Materials and Methods

Study Sites

The work described herein was done opportunistically as components of two larger and independent studies examining anthropogenic effects on the reproductive ecology of turtles in Tennessee and Virginia, U.S.A. In Tennessee, our study site was a continuous riverine habitat centered around Kingston that included the Emory (river km 0.0–5.5), Clinch (river km 0.0–7.0), and Tennessee Rivers (river km 914–922). The area is open to the public and accessible via numerous boat launches; common recreational uses include fishing, boating, and other water sports. We observed three primary fishing methods within the study area, bass fishing with artificial lures, fishing with live bait, and unattended lines with baited hooks attached to floats. Full Tennessee fishing regulations can be found elsewhere [22].

In Virginia, our study sites included the South and Middle Rivers around Waynesboro and Staunton. The land adjacent to our study areas on the South River is forested in the upper mountainous regions but at lower elevations the river runs through small-urbanized areas and private land that is used mainly for agriculture and livestock. Our study areas on the Middle River flow primarily through rural areas and are surrounded by privately owned farms. Although public access is limited on the Middle River, several public access areas are present on the South River, including popular swimming spots and areas that experience trout and bass fishing. A health advisory for fish consumption exists within several of our sampling areas along the South River but we frequently observed recreational fishing with artificial lures, baited hooks, and in some areas flyfishing. In addition, informal conversations with anglers suggested that fish advisories were not entirely effective at deterring people from catching and consuming turtles. Representative Virginia fishing regulations can be found elsewhere [23].


Turtles were captured in baited hoop traps (Memphis Net and Twine, Memphis, TN, USA). No turtles were harmed in this study; all individuals were released at their point of capture after processing. Standard morphological measurements were taken on turtles and they were sexed based on secondary sexual characteristics. We included four species in the current study: Eastern Musk Turtles (Sternotherus odoratus Latreille in Sonnini & Latreille 1801), Pond Sliders (Trachemys scripta Schoepff 1792), Spiny Softshells (Apalone spinifera LeSueur 1827), and Snapping Turtles (Chelydra serpentina Linneaus 1758). These species are generally considered common throughout their range but their life histories are representative of those of many other chelonian species that are uncommon and in some cases of great conservation concern. We considered T. scripta males and females as adult if they were >11 cm and >20 cm carapace length (CL), respectively, S. odoratus males and females as adult if they were >6 cm and >8 cm CL, respectively, A. spinifera males and females as adult if they were >130 g and >20 cm CL, respectively, and C. serpentina of either sex as adult if they were >20 cm CL [24].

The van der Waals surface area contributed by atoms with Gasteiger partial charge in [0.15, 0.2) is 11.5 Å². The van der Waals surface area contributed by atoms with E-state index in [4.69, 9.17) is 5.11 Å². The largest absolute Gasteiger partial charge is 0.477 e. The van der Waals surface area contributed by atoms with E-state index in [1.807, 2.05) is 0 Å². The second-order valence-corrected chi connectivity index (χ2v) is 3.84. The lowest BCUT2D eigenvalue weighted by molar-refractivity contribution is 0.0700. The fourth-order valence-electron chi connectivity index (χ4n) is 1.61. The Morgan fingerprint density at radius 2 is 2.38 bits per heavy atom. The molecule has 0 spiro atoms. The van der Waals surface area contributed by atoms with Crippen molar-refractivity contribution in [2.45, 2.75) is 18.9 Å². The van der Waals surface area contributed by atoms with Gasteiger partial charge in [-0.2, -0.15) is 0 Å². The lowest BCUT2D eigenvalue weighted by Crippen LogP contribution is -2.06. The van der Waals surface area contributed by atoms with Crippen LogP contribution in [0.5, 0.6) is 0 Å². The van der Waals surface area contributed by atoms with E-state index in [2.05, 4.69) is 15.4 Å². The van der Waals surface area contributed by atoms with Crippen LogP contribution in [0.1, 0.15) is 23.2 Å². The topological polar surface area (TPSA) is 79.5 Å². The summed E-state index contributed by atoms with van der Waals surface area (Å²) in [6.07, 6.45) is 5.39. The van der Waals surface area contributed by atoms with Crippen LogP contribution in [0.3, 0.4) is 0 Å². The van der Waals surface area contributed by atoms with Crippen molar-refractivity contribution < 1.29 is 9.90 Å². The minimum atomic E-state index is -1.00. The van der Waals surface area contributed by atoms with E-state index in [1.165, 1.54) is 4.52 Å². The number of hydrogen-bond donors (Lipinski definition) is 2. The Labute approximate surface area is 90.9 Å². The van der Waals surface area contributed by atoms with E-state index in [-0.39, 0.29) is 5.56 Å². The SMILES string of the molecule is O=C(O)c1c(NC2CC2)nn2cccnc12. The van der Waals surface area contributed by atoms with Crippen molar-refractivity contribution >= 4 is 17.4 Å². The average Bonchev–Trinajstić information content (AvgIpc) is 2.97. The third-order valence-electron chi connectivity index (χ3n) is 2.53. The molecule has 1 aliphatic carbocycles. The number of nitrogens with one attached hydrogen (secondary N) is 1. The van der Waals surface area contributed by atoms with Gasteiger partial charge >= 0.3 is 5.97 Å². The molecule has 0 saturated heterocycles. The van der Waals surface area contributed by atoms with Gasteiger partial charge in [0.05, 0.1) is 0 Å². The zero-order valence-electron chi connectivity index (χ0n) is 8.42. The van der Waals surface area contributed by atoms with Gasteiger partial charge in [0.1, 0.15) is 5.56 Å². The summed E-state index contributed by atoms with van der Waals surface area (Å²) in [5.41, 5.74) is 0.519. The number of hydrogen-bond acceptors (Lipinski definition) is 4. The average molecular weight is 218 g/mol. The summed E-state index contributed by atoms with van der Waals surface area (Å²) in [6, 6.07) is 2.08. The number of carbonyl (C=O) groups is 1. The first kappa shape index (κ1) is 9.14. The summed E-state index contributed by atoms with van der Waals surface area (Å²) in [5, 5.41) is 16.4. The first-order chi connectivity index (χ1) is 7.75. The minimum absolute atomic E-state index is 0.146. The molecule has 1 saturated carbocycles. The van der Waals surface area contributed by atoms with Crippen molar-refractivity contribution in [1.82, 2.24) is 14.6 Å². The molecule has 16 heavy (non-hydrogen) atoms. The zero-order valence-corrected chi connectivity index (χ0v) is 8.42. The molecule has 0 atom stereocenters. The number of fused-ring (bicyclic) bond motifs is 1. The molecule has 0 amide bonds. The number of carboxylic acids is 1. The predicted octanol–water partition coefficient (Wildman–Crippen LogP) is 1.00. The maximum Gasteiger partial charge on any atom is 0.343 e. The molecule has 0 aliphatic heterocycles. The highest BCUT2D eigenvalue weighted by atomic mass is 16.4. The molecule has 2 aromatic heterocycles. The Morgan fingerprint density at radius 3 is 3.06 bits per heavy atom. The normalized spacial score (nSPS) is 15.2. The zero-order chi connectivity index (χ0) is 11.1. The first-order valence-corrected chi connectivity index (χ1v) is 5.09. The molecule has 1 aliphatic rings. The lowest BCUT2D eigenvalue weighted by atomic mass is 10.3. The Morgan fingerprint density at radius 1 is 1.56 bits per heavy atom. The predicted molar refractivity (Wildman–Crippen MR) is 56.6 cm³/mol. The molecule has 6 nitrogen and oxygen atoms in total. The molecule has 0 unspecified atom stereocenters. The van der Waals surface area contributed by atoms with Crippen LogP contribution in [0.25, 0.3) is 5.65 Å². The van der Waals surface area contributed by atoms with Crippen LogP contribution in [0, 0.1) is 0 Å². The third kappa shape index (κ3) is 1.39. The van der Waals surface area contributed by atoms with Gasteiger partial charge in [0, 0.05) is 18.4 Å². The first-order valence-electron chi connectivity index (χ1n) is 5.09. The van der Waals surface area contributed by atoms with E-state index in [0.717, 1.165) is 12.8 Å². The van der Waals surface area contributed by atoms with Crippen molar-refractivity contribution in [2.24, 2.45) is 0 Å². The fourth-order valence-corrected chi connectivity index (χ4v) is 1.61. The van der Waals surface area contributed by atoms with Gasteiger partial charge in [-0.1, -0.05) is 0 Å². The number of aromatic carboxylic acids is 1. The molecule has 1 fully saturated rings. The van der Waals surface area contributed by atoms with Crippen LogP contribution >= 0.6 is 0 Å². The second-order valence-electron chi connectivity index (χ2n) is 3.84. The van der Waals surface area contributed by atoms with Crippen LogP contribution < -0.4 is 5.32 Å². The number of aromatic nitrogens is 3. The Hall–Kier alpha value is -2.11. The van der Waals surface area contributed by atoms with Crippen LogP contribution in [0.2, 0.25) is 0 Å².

In Tennessee, we X-rayed all female S. odoratus, T. scripta, A. spinifera, and C. serpentina known or suspected to be as gravid based on physical palpation between 5 May and 25 July 2012. Between 16 June and 25 July we X-rayed additional turtles, including males, as time allowed. In Virginia, we collected C. serpentina from April-July in 2010 and 2011, as described in Hopkins et al. [25], and gathered data only on female turtles. The turtles we decided to X-ray are not necessarily representative of the relative abundances of the various species or of the age and sex distributions present within the population.


None of the turtles we X-rayed displayed any visible evidence of hook ingestion (i.e., there were no externally visible hooks and/or fishing line). In Tennessee, we used an Ecoray Ultralight 9020 HF set at 70 kV and 4.00 mA to X-ray turtles. In Virginia, turtles were X-rayed by technicians at the Wildlife Center of Virginia with a Summit Innovet and settings were adjusted as required. For both sites, we recorded the presence/absence of fish hooks in X-rays. We also attempted to identify the type of fish hook (i.e., J, circle, or treble) based on their shape, but we were unable to reliably differentiate J hooks from circle hooks because hooks were lodged in turtles at varying angles.